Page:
Interview with Documentary Photographer Ryan Lobo

Few words about yourself and your career as a documentary photographer?

I am not too sure what I am. I make films, take photographs and write and I think all these “careers” if you will are part of something, which has found me, rather than the other way around.

I have been involved in the making of documentary films for various clients around the world, for the last 10 years for clients like national geographic television and discovery channel. I have traveled to more than 20 countries and been a part of the making of more than 60 documentary films to date on subjects ranging from Japanese yakuza tattoo to Papua new Guinean initiation rites. During these trips I found myself taking photographs, often much to the annoyance of the cameraman. I found my photography almost compulsive and at the end of a shoot I felt my photographs often told a better story, than a slickly edited, sometimes-sensational documentary. With my photographs, I felt that I was holding onto something true.

Photography for me is a tool to express certain intangibles I hope I can share. I try to tell with my photographs, sometimes stories which we cannot have words for. I also trust that I am in the right place, that I have some purpose in being in these places though at times I am sometimes conflicted about these things.

There seems to be very little money in India for good storytelling. Most publications pay nothing or close to nothing and the quality of the work often shows. I would be ecstatic if someone from within India paid well to send me to take photographs but that does not happen often. It would be nice if more publications in India developed aesthetics and standards of their own and actually paid editorial photographers decently.

Interview with Documentary Photographer Ryan Lobo

How do you prepare yourself before any photo assignment?

I clean my cameras, charge the batteries and research the story to be covered as much as possible. I try to get in touch with people involved with the story and educate myself about the story I am to cover.

Interview with Documentary Photographer Ryan Lobo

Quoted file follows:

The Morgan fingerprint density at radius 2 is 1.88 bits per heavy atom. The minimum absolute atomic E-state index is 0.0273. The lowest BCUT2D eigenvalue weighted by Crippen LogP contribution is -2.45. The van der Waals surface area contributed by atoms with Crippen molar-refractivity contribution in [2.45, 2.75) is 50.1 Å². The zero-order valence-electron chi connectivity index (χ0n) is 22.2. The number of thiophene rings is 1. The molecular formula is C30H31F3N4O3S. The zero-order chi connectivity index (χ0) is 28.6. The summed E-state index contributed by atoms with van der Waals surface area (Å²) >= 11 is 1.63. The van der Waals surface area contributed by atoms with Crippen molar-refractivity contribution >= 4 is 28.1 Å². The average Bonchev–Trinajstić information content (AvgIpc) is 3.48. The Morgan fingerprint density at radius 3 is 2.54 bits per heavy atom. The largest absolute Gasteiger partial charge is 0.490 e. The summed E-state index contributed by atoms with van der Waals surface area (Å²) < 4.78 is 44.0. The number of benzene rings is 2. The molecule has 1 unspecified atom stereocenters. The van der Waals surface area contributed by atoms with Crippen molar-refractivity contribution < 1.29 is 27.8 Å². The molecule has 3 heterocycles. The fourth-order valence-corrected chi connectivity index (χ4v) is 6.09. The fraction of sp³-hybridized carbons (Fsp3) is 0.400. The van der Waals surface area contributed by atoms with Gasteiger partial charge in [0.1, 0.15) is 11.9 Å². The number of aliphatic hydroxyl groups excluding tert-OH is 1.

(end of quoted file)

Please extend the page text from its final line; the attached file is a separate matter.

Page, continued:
What is the constant driving force behind your love for photography?

I am not too sure. My photography is as much about my own perceptions and their evolution regarding these experiences as it is about the subjects I photographed. I think working anywhere presents challenges and more than ostensible dangers one has to be aware of ones own way of looking, independent of what happens outside oneself. This awareness of what has to be done constantly is one of the driving forces if you will.

Interview with Documentary Photographer Ryan Lobo

Which is your close to heart story and why is it so special?

I enjoy taking photographs of people and events, which tell larger stories than just what’s beautiful or on the outside. Sometimes I feel I am not in control of the image and mystical forces come together to help create the image. I often feel that I have been chosen to be a part of an experience, though I don’t really know.

Interview with Documentary Photographer Ryan Lobo

How powerful is photojournalism in this modern world?

I will tell you a story about the power of storytelling a experienced in my own life.

A few years ago I was a cameraman on a film about the Delhi fire service. The film was made for nat geo and whenever it was shown on tv in Delhi people would call in to congratulate the DFS for its heroic work. A year or so later I was commissioned by a European agency to shoot a still photo series on the Delhi fire service. There was a large slum fire and we arrived late at a the slum due to bad traffic. When we reached the site of the fire people we so upset at the late arrival of the firemen and attacked the fire trucks with stones. The barrage was so intense we had to flee the trucks. A local man climbed on top of the fire truck and urged the crowd to stop attacking the fire men. I am not too sure what he said but after awhile more people joined him and soon several young men exhorted the crowd to stop attacking the firemen. The same rioters who were throwing stones at the trucks stopped doing so and began to help the firemen. Later after the firemen had put out the fire I randomly met the man who had climbed atop the fire truck. I thanked him and asked him what had prompted him to put himself between several score rioters and the fire truck. He told me that he had seen a film on nationally geographic, the same film I had part shot, and that he could empathize with the difficult job the firemen had. Thus he had decided to stop the rioters.

In a strange way, the power of storytelling had come full circle and has possibly saved me and other people from violence.

Interview with Documentary Photographer Ryan Lobo

From looking at your portfolio, it is much evident that you are quite a traveler, how important is traveling for any photographer?

Shooting anywhere is the same if one knows what one wants to say and the process for saying it. Conditions vary but humanity remains the same, more or less. Story is most important, not location.

Interview with Documentary Photographer Ryan Lobo